Movies and TV shows about America’s current conflicts in the Middle East haven’t exactly fared well recently, either critically or commercially, but that hasn’t stopped The Wire creator David Simon and his producing and writing partner Ed Burns from following up their groundbreaking and highly praised cops-and-criminals series with Generation Kill (HBO, Sundays, 9 p.m.), a seven-part miniseries about a Marine unit during the early days of the U.S. invasion of Iraq in 2003.
As fits Simon and Burns’ unflagging dedication to verisimilitude, Kill is based on a nonfiction book by Rolling Stone correspondent Evan Wright, and uses real names for its characters and a great deal of Wright’s actual reported dialogue. Wright himself is one of three series writers (along with Simon and Burns), and is a major character on the show (although he’s referred to only as “reporter” or “Rolling Stone”). Thus the show mostly eschews statements about the justness or validity of the war, and focuses instead on creating an empathetic portrait of the men on the ground tasked with implementing plans made back in Washington.
Incendiary title aside, the series tries hard not to indict its young characters for any of the failings of the ongoing Iraq campaign (of course, Abu Ghraib is still on the distant horizon in this time frame). Unlike, say, Brian De Palma’s Redacted, Kill isn’t about untrained and unprepared newbies getting dumped into a war zone in a foreign culture; these Reconnaissance Marines are an elite unit who’ve been extensively trained, and even if they’re young, they all more or less know what they’re doing. It’s the higher-ups, the unit commanders and far-away generals, who take the most abuse here, with the decision-making process depicted as hopelessly confused and contradictory. Although there are a few references to Bush and Rumsfeld, Simon and Burns don’t need to reach nearly that high to find someone to pin mistakes on.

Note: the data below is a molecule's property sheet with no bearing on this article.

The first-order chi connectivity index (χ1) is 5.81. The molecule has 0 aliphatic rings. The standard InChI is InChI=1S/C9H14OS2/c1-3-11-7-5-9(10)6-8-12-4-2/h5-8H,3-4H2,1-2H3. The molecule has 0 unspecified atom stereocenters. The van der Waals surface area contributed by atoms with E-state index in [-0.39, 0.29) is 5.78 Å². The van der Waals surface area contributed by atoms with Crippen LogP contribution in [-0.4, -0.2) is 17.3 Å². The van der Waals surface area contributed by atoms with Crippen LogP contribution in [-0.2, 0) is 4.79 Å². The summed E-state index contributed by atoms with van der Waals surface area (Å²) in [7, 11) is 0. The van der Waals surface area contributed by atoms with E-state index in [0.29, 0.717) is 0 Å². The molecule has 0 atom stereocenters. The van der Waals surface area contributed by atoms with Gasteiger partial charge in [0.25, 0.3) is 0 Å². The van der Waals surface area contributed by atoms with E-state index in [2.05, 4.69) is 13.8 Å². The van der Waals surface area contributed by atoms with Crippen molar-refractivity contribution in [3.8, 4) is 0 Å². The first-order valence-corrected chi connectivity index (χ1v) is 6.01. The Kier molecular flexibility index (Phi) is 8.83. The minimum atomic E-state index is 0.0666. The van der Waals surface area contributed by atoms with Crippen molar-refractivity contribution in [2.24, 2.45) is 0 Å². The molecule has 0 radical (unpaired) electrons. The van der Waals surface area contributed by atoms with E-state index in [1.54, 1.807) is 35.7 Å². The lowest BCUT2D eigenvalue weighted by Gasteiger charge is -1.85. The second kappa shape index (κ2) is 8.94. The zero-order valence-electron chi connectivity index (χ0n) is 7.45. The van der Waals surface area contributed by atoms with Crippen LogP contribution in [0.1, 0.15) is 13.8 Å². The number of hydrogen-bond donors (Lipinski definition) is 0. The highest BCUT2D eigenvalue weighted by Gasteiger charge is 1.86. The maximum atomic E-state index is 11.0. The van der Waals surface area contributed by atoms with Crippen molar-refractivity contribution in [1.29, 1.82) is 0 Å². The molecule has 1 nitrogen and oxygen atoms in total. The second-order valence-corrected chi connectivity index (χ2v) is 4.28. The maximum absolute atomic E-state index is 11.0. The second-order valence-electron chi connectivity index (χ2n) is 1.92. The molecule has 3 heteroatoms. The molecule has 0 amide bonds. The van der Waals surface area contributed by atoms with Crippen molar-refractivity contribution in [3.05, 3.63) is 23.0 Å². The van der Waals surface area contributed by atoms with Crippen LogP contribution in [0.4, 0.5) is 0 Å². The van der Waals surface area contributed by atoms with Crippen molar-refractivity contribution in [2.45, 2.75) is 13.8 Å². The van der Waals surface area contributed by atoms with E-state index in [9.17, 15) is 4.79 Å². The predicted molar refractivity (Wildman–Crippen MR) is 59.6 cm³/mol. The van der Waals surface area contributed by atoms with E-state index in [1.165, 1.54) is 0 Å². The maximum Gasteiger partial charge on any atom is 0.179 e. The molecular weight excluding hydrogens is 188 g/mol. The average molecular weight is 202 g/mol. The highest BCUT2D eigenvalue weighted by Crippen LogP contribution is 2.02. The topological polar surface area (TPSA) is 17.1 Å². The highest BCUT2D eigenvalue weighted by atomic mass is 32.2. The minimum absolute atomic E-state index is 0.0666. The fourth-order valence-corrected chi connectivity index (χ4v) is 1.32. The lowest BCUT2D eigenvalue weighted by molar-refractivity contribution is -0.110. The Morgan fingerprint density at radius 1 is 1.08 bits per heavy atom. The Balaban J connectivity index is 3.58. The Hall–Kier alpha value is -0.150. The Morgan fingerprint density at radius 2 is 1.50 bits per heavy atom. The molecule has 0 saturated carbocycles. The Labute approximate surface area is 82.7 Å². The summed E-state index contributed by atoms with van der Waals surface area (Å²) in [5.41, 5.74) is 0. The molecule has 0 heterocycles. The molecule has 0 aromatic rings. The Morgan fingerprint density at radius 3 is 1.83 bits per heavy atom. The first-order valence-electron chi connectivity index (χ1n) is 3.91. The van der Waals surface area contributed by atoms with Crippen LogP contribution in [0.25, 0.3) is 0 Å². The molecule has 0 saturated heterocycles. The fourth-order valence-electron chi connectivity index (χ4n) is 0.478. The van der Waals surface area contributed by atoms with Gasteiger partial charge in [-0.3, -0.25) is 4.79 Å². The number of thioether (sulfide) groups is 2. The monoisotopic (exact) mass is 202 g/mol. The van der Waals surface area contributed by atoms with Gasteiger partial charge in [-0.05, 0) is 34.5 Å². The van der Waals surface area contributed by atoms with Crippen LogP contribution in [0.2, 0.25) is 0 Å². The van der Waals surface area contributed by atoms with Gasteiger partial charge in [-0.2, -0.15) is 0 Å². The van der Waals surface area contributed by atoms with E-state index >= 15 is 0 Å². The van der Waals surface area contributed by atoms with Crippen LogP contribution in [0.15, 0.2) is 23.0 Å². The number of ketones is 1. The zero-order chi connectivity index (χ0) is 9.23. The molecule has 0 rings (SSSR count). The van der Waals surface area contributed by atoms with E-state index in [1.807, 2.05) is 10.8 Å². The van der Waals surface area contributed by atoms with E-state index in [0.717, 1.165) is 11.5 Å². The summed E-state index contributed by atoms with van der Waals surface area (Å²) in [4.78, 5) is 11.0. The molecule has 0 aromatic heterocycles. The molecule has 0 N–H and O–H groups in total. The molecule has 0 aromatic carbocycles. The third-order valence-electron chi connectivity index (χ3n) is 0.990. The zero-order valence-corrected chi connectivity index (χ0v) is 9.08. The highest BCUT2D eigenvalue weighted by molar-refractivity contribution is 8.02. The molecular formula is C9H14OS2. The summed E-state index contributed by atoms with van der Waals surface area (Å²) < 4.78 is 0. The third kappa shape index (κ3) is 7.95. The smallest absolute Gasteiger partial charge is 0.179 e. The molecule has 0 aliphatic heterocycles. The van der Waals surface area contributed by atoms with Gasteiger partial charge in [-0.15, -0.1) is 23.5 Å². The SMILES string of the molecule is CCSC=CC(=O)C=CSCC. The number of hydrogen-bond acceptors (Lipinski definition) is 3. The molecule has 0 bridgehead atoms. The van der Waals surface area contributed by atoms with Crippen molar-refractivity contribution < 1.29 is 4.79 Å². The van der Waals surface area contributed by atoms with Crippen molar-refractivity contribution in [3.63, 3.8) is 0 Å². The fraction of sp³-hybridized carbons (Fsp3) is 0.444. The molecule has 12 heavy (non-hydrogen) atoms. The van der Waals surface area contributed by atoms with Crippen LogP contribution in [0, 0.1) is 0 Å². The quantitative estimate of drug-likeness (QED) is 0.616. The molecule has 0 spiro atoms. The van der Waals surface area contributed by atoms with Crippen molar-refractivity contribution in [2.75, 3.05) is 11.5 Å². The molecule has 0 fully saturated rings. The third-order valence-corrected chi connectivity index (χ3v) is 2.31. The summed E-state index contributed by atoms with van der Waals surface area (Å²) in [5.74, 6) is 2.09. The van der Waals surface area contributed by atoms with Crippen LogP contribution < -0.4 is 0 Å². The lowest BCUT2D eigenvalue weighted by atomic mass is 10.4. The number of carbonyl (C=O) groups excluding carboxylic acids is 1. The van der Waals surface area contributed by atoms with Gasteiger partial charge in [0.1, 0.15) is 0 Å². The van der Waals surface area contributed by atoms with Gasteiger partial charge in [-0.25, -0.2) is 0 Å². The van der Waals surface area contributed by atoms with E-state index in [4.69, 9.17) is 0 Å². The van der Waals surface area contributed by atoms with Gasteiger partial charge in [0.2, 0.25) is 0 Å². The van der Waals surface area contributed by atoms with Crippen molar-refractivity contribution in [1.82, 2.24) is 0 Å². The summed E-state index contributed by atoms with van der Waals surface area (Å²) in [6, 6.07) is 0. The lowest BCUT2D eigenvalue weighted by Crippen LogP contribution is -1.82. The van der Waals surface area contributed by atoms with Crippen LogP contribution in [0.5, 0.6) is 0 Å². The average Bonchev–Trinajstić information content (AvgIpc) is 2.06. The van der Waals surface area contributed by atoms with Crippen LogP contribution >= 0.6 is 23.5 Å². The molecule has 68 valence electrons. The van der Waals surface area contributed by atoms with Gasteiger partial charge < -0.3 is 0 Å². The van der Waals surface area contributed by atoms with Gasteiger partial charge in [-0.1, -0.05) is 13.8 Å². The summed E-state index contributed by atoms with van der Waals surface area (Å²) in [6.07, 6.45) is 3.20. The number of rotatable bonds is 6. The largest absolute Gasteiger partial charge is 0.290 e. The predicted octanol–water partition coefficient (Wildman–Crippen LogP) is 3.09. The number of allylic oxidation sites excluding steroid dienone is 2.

The trouble with Generation Kill is not its political consciousness or lack thereof; it’s a fair, evenhanded portrait of one aspect of the early invasion, and viewers can take from it either a subdued political critique or simply a tribute to the difficulties that Marines face every day. The problem with the show’s assiduous focus on realism is that Simon and Burns never offer an entry point for the viewer; we never get a sense of most of the characters as people, and the missions and objectives of the unit are constantly expressed in impenetrable military jargon. Eventually a few strong personalities emerge, but it takes at least half the series to really distinguish them.
Just about the only one who comes through loud and clear from the start is Corporal Ray Person (Wire veteran James Ransone), a vulgar loudmouth whom the show uses as a mouthpiece for its titular generation. On The Wire, part of the excitement of each new season was figuring out who the players were and how they related to each other, and if it took seven episodes for the pieces to come together, that was fine. That same principle doesn’t apply when seven episodes is all you get. Simon and Burns are so dedicated to avoiding exposition that much of the time it’s hard to tell what the soldiers are supposed to be doing or why.
Perhaps the confusing and repetitive nature of the storytelling is meant to represent the chaos of the situation in Iraq; amid the unclear action there are some strong character moments from Ransone and Alexander Skarsgard as Sergeant Brad “Iceman” Colbert. But for a follow-up to a series of such brilliance and depth as The Wire, Generation Kill is a muddled disappointment.
The bottom line: **1/2